A federal judge must now decide whether breast cancer fundraising bracelets that proclaim "I (heart) boobies!'' can be banned by eastern Pennsylvania school as a sexually charged double entendre or should be allowed as free speech on the part of two girls threatened with discipline for wearing them.
Mary Catherine Roper, staff attorney for the American Civil Liberties Union of Pennsylvania, argued Friday that the Easton Area School District was improperly seeking "unreviewable and unfettered discretion'' on interpreting the First Amendment for schoolchildren.
"This circuit has never paid that level of deference to school decisions,'' Roper told U.S. District Judge Mary McLaughlin in Philadelphia. "... If they get that discretion, then all of a sudden, they have carte blanche.''
Roper also said that eighth-graders Brianna Hawk, 13, and Kayla Martinez, 12, did not intend the message to be sexual. She said the two could still face discipline if they lose their request for a preliminary injunction to lift the district's ban on the bracelets and could be barred from attending a school dance this year.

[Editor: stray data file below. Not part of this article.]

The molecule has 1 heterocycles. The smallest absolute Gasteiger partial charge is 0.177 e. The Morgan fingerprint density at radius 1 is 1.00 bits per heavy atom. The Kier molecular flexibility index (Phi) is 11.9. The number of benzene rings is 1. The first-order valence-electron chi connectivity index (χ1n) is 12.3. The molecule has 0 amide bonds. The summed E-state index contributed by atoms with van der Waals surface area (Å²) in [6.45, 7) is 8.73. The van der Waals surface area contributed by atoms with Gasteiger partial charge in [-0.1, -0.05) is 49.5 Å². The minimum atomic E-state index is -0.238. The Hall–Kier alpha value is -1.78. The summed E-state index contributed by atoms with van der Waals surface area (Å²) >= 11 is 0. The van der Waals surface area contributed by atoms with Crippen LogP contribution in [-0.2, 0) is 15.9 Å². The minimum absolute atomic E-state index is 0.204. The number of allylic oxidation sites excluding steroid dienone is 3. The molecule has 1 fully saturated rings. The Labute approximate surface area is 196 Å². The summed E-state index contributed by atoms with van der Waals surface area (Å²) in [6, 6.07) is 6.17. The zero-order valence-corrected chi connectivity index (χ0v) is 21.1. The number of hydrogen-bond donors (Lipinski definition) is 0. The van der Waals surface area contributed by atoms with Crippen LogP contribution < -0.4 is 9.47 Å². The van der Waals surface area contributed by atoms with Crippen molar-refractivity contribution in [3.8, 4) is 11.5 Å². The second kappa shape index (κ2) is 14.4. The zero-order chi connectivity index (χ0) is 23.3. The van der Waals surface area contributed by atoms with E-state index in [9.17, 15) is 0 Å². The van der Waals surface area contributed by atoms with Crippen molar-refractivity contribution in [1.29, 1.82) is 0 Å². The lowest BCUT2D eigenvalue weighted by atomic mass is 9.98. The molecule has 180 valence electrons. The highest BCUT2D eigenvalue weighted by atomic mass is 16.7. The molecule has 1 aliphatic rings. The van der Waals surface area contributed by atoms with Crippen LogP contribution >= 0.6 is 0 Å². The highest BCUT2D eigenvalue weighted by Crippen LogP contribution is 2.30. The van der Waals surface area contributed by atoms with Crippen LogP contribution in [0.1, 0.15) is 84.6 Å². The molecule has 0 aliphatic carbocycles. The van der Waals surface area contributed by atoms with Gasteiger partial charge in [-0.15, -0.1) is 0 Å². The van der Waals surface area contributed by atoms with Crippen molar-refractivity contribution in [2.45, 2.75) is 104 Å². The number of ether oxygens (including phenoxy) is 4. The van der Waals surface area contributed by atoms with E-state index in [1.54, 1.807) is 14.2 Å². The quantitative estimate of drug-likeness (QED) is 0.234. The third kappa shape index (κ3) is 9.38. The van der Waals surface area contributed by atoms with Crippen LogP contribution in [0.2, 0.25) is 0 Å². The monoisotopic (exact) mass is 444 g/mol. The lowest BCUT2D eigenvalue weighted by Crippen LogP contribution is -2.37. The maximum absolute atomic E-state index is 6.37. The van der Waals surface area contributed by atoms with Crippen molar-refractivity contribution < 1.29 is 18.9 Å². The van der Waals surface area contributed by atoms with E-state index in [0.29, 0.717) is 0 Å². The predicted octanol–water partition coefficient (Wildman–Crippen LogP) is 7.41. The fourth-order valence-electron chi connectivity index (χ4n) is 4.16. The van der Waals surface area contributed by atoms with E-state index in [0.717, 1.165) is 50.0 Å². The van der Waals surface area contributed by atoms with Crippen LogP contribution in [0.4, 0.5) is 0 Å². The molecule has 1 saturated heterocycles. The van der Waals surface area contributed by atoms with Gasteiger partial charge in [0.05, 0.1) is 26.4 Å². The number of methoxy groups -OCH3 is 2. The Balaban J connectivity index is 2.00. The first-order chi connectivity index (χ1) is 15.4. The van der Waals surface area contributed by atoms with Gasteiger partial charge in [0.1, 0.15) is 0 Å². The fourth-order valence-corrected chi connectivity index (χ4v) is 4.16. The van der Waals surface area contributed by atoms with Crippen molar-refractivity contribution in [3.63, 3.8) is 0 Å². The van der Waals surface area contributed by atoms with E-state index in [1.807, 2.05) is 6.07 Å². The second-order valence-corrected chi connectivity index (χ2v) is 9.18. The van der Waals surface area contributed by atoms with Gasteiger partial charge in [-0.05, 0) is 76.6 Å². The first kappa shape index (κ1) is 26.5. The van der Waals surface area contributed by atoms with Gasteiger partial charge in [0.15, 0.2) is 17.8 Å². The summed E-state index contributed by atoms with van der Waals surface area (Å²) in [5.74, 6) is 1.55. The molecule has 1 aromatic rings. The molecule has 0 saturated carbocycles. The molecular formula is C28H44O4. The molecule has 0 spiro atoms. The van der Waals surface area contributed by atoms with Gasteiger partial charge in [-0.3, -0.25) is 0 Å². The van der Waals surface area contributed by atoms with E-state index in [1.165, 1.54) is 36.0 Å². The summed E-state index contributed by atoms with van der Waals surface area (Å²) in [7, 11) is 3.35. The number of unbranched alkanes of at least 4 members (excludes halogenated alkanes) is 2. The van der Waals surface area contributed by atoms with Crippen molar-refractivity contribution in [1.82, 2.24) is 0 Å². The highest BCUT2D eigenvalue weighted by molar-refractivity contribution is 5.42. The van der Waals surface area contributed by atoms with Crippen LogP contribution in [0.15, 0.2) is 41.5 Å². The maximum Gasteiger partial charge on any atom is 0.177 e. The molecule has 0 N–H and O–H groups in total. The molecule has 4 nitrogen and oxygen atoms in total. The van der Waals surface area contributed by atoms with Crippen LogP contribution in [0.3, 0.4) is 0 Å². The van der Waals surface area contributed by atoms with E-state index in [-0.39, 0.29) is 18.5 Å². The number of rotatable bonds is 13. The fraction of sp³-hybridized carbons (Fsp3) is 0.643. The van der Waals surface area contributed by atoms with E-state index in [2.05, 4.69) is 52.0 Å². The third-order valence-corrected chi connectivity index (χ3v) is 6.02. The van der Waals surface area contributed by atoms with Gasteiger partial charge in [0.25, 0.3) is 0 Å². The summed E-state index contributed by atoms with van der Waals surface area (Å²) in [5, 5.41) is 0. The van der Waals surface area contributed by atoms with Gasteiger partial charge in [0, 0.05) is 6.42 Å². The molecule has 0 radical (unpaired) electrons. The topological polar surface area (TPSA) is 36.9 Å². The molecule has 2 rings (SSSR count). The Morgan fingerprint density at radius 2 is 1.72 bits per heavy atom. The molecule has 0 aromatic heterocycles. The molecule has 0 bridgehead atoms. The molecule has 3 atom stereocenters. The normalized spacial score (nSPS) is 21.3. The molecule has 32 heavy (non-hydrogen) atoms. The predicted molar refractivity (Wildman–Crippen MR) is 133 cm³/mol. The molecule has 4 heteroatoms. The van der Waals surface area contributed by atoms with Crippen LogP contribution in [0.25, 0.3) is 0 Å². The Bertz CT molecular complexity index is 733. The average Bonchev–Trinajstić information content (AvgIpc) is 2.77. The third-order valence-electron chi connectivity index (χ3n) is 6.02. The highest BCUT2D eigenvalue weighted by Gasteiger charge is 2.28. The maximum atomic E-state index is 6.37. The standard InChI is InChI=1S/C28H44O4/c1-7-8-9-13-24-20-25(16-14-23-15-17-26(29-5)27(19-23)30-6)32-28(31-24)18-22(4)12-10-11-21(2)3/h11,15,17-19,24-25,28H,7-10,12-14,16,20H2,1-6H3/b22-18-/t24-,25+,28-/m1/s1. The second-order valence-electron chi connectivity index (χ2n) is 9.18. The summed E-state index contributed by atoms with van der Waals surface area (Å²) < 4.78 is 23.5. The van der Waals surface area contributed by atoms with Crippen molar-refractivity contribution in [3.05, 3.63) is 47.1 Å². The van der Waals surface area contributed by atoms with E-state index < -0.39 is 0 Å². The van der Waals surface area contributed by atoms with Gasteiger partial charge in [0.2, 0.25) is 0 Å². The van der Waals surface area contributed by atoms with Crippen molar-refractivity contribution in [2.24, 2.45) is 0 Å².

School district solicitor John Freund, however, argued that what mattered was not the intent of the students but the community's perception and the context of the message. He said testimony from administrators showed that other students saw a sexual double entendre in the bracelets' message, and stressed that the district did not seek to ban the message but simply the offensive phrase.
"The principal counseled these girls about other ways to express the message,'' he said. "... They could have done anything that did not make a sexual allusion to a body part.''
The attorneys cited decisions by the U.S. Supreme Court and lower courts on student free speech and the right of school administrators to restrict it in the interest of maintaining order in the classroom.
Roper said the school district had not shown that the bracelets had caused a disruption that was beyond the ability of administrators to handle with normal discipline.
"A couple of remarks by boys about girls' boobies does not constitute a substantial and material disruption. That's a Tuesday,'' Roper said. She compared banning the bracelets because of one word to banning certain colors just because they are sometimes associated with gangs.
Freund, however, said some courts have allowed schools to ban clothing with a double entendre even if it promotes a good cause.
"It's not the word boobies that's the problem,'' Freund said. "It's the entire sentence that is not appropriate in a school environment.''
The ACLU is seeking a temporary injunction to overturn the bracelet ban while the lawsuit proceeds.
Martinez, who wore four "I Heart Boobies'' bracelets on her wrists at the hearing, said she was a bit overwhelmed about all the controversy, but felt the cause was just.
"I think the school is taking the bracelets and giving them a different meaning,'' she said, adding, "I think this case is giving more attention to the bracelets and its message.''